WINTER HAVEN, FLORIDA | She stood in the center of the light green grass, mown so low a hint of brown peeked through. The same could be said for her arms, tanned a little more than expected for this time of year. But that was true for all of them. Brynn Walker was one of about 20 players, bronzed and ready, on the practice green the first Thursday in March, all plying their trade with a handful of balls and every putting implement on the market. If these young women didn’t have what they needed, most of the major manufacturers were no more than 30 yards away, just across another tuft of pristine turf where clubs stood at attention like tin soldiers outside an equipment trailer at the Country Club of Winter Haven.
The first buds of spring can already be seen in central Florida - blue hearts and thistle. It’s a time when the Grapefruit League normally attracts baseball fans from far and wide, Midwesterners who pose for selfies in front of alligators, forgetting – if they ever knew – that these creatures date back to the cretaceous period for a reason. But that crowd, if they have come to Florida at all, are looking for other pastimes. In years past, pitchers and catchers would have been in town for a month. This year, the Epson Tour, the “Road to the LPGA,” is the only game in town. And Walker, one of the brightest and most thoughtful future stars in a developmental league full of them, can’t wait to entertain them.
The glasses she wore to putt on Thursday gave her a professorial air. And the first words out of her mouth just added to what those who have met her assume to be true: This second-year player is a deep thinker with a lot more to offer than made five-footers and numbers on a card. “I got up at 5:00 this morning and wanted to get this (latest blog entry) written and out while it was fresh on my mind,” she said of her latest contribution to LPGA.com, a piece on the childlike anticipation that comes with the start of a new season.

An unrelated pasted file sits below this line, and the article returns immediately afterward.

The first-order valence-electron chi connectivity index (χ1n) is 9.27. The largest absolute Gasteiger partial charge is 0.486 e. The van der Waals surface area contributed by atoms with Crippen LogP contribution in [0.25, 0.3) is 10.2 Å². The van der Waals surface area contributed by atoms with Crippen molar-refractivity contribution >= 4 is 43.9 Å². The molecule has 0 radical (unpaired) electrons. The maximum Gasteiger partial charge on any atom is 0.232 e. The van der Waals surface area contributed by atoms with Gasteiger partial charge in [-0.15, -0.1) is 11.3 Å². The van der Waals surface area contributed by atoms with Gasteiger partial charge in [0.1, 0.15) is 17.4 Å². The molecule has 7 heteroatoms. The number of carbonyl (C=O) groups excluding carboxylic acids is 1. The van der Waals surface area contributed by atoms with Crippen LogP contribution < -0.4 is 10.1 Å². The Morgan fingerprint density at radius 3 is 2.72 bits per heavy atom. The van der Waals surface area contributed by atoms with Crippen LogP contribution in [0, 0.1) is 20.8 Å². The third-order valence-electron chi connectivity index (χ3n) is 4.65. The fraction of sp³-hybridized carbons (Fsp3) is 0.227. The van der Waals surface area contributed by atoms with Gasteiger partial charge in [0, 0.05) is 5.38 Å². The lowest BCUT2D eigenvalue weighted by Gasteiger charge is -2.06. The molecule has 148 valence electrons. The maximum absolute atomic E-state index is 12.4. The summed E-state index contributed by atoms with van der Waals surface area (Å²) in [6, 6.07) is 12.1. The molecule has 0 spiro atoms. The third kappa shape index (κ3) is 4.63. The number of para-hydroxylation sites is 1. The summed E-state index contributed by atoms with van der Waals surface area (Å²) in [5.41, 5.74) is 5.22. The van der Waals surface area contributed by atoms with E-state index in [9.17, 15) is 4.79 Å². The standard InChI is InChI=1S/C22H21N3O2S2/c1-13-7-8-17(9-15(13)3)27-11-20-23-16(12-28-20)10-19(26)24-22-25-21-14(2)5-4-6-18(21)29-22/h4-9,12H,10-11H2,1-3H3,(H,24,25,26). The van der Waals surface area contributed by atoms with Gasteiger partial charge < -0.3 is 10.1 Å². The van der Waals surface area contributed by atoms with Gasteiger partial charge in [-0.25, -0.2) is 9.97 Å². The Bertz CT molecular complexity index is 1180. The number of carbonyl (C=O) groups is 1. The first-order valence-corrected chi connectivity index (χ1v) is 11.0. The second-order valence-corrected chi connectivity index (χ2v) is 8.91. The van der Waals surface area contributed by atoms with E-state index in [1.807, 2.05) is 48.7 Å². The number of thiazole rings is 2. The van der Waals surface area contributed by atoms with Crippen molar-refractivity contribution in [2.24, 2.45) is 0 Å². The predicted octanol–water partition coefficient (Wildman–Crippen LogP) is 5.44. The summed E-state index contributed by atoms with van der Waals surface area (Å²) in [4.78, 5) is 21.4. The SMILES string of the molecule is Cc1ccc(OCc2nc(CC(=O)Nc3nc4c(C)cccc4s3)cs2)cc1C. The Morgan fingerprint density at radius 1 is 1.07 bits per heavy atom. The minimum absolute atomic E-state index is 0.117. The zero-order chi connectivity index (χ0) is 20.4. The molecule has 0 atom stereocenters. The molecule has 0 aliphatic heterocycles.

This is the opening week of the Epson Tour. And with the LPGA Tour half a world away in Singapore and baseball in the midst of a work stoppage that looks more and more like a full-blown strike, Walker and the rest of the 132-player field in Winter Haven find themselves in the kind of spotlight they’ve always wanted but may have never seen.
If anyone is ready for the exposure, it’s Walker, an old soul in a 23-year-old athlete’s body.
“The reason I got into golf was my brother who is seven years older,” she said. “He was a football player, a quarterback, and he got so many concussions that he couldn’t play anymore. His homeroom teacher was the golf coach who said, ‘Why don’t you try golf?’ And I said, ‘Well, if he’s going out, I’m going out.’ So, that’s how I got into the game, just tagging along with him.”
The Walkers grew up in St. Davids, Pennsylvania, between Philly and Norristown. The nine-year-old Brynn wanted to be the first woman to play Major League Baseball, so it’s only fitting that the absence of baseball has shone a light on her and her colleagues in this small-town sliver of the Sunshine State.
“My mom and I were at dinner last night – this is her first time out experiencing this - and she was saying, ‘It’s wild to look back at junior golf, then college golf and now here and how each is different,’” Walker said.
Her brother has moved on from the game. He tried to play a little but has opened a marketing company and has just moved to New York. Brynn went in the opposite direction. After a successful college career at UNC-Chapel Hill, she moved to South Florida where she works with her swing coach, John Dunigan, and trains with IM Performance strength and conditioning coaches. Her fiancé, Trevor Collins is a former football player at UNC who sells medical devices. They plan to be married December 17.
Life changes fast, especially for the young.